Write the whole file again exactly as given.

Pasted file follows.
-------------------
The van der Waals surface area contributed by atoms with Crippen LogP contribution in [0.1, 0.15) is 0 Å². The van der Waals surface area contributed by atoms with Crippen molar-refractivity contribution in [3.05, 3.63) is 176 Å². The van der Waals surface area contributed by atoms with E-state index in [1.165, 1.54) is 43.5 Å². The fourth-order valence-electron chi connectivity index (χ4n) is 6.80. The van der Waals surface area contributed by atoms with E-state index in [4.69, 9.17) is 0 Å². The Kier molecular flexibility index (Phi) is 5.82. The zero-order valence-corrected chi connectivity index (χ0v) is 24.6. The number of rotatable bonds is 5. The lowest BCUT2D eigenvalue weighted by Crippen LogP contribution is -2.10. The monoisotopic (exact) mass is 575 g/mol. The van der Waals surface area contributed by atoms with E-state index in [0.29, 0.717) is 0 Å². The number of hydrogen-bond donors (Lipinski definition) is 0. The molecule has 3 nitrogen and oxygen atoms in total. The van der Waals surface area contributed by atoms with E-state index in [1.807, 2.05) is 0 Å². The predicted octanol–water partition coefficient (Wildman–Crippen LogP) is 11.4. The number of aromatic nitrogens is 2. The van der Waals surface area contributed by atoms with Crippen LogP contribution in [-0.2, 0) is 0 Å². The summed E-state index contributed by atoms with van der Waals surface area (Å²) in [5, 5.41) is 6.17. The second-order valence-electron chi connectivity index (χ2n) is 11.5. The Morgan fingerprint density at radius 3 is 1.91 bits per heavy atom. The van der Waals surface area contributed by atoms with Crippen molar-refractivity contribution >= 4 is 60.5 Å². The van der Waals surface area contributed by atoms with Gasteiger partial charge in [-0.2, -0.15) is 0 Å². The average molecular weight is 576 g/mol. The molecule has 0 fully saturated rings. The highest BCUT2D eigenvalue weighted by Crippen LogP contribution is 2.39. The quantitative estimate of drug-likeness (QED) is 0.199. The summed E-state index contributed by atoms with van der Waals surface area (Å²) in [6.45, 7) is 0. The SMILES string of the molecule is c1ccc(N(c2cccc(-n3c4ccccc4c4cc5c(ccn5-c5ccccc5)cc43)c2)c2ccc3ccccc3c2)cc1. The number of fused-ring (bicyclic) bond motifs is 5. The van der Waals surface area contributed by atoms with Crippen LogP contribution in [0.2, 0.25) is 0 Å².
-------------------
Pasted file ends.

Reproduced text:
The van der Waals surface area contributed by atoms with Crippen LogP contribution in [0.1, 0.15) is 0 Å². The van der Waals surface area contributed by atoms with Crippen molar-refractivity contribution in [3.05, 3.63) is 176 Å². The van der Waals surface area contributed by atoms with E-state index in [1.165, 1.54) is 43.5 Å². The fourth-order valence-electron chi connectivity index (χ4n) is 6.80. The van der Waals surface area contributed by atoms with E-state index in [4.69, 9.17) is 0 Å². The Kier molecular flexibility index (Phi) is 5.82. The zero-order valence-corrected chi connectivity index (χ0v) is 24.6. The number of rotatable bonds is 5. The lowest BCUT2D eigenvalue weighted by Crippen LogP contribution is -2.10. The monoisotopic (exact) mass is 575 g/mol. The van der Waals surface area contributed by atoms with E-state index in [0.29, 0.717) is 0 Å². The number of hydrogen-bond donors (Lipinski definition) is 0. The molecule has 3 nitrogen and oxygen atoms in total. The van der Waals surface area contributed by atoms with E-state index in [1.807, 2.05) is 0 Å². The predicted octanol–water partition coefficient (Wildman–Crippen LogP) is 11.4. The number of aromatic nitrogens is 2. The van der Waals surface area contributed by atoms with Crippen LogP contribution in [-0.2, 0) is 0 Å². The summed E-state index contributed by atoms with van der Waals surface area (Å²) in [5, 5.41) is 6.17. The second-order valence-electron chi connectivity index (χ2n) is 11.5. The Morgan fingerprint density at radius 3 is 1.91 bits per heavy atom. The van der Waals surface area contributed by atoms with Crippen molar-refractivity contribution >= 4 is 60.5 Å². The van der Waals surface area contributed by atoms with Gasteiger partial charge in [-0.2, -0.15) is 0 Å². The average molecular weight is 576 g/mol. The molecule has 0 fully saturated rings. The highest BCUT2D eigenvalue weighted by Crippen LogP contribution is 2.39. The quantitative estimate of drug-likeness (QED) is 0.199. The summed E-state index contributed by atoms with van der Waals surface area (Å²) in [6.45, 7) is 0. The SMILES string of the molecule is c1ccc(N(c2cccc(-n3c4ccccc4c4cc5c(ccn5-c5ccccc5)cc43)c2)c2ccc3ccccc3c2)cc1. The number of fused-ring (bicyclic) bond motifs is 5. The van der Waals surface area contributed by atoms with Crippen LogP contribution in [0.2, 0.25) is 0 Å².